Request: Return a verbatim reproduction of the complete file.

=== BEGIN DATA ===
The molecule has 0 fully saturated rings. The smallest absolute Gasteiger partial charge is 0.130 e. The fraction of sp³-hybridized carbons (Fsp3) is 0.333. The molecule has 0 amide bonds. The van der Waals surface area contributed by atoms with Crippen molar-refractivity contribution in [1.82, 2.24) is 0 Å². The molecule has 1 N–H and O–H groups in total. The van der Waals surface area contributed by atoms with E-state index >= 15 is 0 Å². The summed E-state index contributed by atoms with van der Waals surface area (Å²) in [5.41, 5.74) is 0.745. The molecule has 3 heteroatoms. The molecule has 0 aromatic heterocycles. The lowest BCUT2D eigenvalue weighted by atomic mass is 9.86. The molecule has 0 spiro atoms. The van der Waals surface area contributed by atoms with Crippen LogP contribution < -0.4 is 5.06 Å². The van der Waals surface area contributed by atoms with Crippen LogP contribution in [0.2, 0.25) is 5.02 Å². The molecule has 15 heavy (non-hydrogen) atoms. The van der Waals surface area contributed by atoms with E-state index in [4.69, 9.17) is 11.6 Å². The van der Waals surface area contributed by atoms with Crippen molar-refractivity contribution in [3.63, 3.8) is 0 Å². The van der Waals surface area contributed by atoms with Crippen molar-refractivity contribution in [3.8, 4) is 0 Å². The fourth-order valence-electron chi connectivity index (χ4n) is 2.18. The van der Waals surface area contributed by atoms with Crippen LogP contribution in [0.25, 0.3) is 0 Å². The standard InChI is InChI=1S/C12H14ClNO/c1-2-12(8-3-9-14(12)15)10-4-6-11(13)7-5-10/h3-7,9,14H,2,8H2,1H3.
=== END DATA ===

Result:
The molecule has 0 fully saturated rings. The smallest absolute Gasteiger partial charge is 0.130 e. The fraction of sp³-hybridized carbons (Fsp3) is 0.333. The molecule has 0 amide bonds. The van der Waals surface area contributed by atoms with Crippen molar-refractivity contribution in [1.82, 2.24) is 0 Å². The molecule has 1 N–H and O–H groups in total. The van der Waals surface area contributed by atoms with E-state index >= 15 is 0 Å². The summed E-state index contributed by atoms with van der Waals surface area (Å²) in [5.41, 5.74) is 0.745. The molecule has 3 heteroatoms. The molecule has 0 aromatic heterocycles. The lowest BCUT2D eigenvalue weighted by atomic mass is 9.86. The molecule has 0 spiro atoms. The van der Waals surface area contributed by atoms with Crippen LogP contribution < -0.4 is 5.06 Å². The van der Waals surface area contributed by atoms with Crippen LogP contribution in [0.2, 0.25) is 5.02 Å². The molecule has 15 heavy (non-hydrogen) atoms. The van der Waals surface area contributed by atoms with E-state index in [4.69, 9.17) is 11.6 Å². The van der Waals surface area contributed by atoms with Crippen molar-refractivity contribution in [3.63, 3.8) is 0 Å². The van der Waals surface area contributed by atoms with Crippen molar-refractivity contribution in [3.8, 4) is 0 Å². The fourth-order valence-electron chi connectivity index (χ4n) is 2.18. The van der Waals surface area contributed by atoms with Crippen LogP contribution in [0.25, 0.3) is 0 Å². The standard InChI is InChI=1S/C12H14ClNO/c1-2-12(8-3-9-14(12)15)10-4-6-11(13)7-5-10/h3-7,9,14H,2,8H2,1H3.